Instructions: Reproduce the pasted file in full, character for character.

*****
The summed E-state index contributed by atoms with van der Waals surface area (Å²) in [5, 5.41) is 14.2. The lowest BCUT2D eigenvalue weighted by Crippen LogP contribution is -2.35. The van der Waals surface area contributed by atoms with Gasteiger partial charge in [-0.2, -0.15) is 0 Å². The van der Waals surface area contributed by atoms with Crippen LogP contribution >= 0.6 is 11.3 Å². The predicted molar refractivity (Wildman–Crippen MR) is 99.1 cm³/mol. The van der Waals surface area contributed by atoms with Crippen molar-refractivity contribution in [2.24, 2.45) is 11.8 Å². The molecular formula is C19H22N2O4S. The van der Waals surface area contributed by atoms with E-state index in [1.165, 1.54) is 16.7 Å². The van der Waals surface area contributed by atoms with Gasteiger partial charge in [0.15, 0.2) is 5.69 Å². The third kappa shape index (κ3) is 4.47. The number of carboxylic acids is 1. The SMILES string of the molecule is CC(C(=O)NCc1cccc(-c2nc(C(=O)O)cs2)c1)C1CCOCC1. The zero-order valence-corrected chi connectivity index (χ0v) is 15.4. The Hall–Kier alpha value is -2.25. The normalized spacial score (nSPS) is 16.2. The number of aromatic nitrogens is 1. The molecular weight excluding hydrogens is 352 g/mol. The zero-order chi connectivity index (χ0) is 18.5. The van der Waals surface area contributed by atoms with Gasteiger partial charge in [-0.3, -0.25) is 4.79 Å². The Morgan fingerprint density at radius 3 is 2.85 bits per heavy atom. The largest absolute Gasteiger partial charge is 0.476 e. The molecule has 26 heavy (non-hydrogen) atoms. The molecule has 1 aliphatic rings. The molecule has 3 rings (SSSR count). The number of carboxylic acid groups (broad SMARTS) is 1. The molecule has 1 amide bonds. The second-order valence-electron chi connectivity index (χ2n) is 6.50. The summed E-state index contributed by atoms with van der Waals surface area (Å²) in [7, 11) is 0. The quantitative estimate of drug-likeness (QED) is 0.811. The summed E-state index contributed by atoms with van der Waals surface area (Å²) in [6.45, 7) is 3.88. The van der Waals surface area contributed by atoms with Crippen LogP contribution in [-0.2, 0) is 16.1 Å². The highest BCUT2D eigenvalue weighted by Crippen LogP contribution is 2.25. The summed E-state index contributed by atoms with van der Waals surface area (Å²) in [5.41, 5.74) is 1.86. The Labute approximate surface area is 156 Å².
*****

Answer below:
The summed E-state index contributed by atoms with van der Waals surface area (Å²) in [5, 5.41) is 14.2. The lowest BCUT2D eigenvalue weighted by Crippen LogP contribution is -2.35. The van der Waals surface area contributed by atoms with Gasteiger partial charge in [-0.2, -0.15) is 0 Å². The van der Waals surface area contributed by atoms with Crippen LogP contribution >= 0.6 is 11.3 Å². The predicted molar refractivity (Wildman–Crippen MR) is 99.1 cm³/mol. The van der Waals surface area contributed by atoms with Crippen molar-refractivity contribution in [2.24, 2.45) is 11.8 Å². The molecular formula is C19H22N2O4S. The van der Waals surface area contributed by atoms with E-state index in [1.165, 1.54) is 16.7 Å². The van der Waals surface area contributed by atoms with Gasteiger partial charge in [0.15, 0.2) is 5.69 Å². The third kappa shape index (κ3) is 4.47. The number of carboxylic acids is 1. The SMILES string of the molecule is CC(C(=O)NCc1cccc(-c2nc(C(=O)O)cs2)c1)C1CCOCC1. The zero-order valence-corrected chi connectivity index (χ0v) is 15.4. The Hall–Kier alpha value is -2.25. The normalized spacial score (nSPS) is 16.2. The number of aromatic nitrogens is 1. The molecular weight excluding hydrogens is 352 g/mol. The zero-order chi connectivity index (χ0) is 18.5. The van der Waals surface area contributed by atoms with Gasteiger partial charge in [-0.3, -0.25) is 4.79 Å². The Morgan fingerprint density at radius 3 is 2.85 bits per heavy atom. The largest absolute Gasteiger partial charge is 0.476 e. The molecule has 26 heavy (non-hydrogen) atoms. The molecule has 1 aliphatic rings. The molecule has 3 rings (SSSR count). The number of carboxylic acid groups (broad SMARTS) is 1. The molecule has 1 amide bonds. The second-order valence-electron chi connectivity index (χ2n) is 6.50. The summed E-state index contributed by atoms with van der Waals surface area (Å²) in [7, 11) is 0. The quantitative estimate of drug-likeness (QED) is 0.811. The summed E-state index contributed by atoms with van der Waals surface area (Å²) in [6.45, 7) is 3.88. The van der Waals surface area contributed by atoms with Crippen LogP contribution in [-0.2, 0) is 16.1 Å². The highest BCUT2D eigenvalue weighted by Crippen LogP contribution is 2.25. The summed E-state index contributed by atoms with van der Waals surface area (Å²) in [5.41, 5.74) is 1.86. The Labute approximate surface area is 156 Å².